A fine example of a late 18th C. Indian javelin, mounted on a bamboo pole, with a fine quality wootz steel head overlaid with bluing and gold koftgari.
The javelin is primarily a missile weapon that takes the form of a light spear with a small head. Utilized both in combat and for hunting it is often used from horseback but is also effective on foot. For the javelin, the material of the shaft was usually hardwood or bamboo, only occasionally were shafts made entirely of iron or steel. Up until the sixteenth century the javelin-head was largely produced of plain steel, and it was not until the late sixteenth and early seventeenth century in India that decorative javelin-heads saw a marked increase in production; as indicated by the examples of decorative spear-heads reproduced in eighteenth-century European prints of the Mysore wars.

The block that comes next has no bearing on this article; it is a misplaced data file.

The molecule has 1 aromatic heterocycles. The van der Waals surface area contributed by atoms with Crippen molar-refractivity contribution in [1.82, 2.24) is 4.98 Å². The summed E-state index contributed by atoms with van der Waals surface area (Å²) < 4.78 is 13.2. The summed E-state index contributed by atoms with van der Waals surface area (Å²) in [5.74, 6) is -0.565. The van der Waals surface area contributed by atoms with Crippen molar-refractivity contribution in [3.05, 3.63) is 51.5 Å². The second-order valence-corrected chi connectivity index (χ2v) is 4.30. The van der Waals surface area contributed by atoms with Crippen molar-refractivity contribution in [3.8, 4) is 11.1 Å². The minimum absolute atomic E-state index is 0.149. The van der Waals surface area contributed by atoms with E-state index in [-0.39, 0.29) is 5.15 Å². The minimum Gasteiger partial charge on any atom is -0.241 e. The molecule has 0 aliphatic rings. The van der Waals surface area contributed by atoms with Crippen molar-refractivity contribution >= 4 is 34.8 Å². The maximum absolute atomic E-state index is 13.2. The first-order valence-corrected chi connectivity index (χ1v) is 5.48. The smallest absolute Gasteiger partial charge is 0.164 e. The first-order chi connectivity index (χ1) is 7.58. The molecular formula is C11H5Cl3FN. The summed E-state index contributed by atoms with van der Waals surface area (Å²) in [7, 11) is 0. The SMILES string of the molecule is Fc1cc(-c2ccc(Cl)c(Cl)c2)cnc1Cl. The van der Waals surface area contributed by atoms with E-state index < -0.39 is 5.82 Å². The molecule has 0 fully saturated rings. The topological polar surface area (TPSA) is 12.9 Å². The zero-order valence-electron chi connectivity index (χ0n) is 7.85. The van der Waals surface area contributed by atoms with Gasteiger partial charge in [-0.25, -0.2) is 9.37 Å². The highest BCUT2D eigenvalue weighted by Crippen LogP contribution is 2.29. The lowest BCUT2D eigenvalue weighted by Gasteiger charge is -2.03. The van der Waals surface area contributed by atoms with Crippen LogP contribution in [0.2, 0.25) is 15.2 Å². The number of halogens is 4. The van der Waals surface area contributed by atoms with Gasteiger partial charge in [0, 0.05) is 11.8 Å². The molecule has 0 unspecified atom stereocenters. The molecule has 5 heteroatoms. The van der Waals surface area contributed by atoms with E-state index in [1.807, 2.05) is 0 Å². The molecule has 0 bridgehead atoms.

The concept of contrasting a shining metal against a dark ground was widespread in the eighteenth century, most prominently characterized by bidri ware, where brass or silver detailing is highlighted against a blackened metal ground. The floral designs evident on such objects are likely to be derived from the local manuscript tradition, where floral sprays and scrolling vegetal motifs are integral to both the marginal and central decoration (for examples of bidri wares see Zebrowski 1997, no.369-441, pp.228-258). Such designs are closely comparable to those exhibited on this javelin head.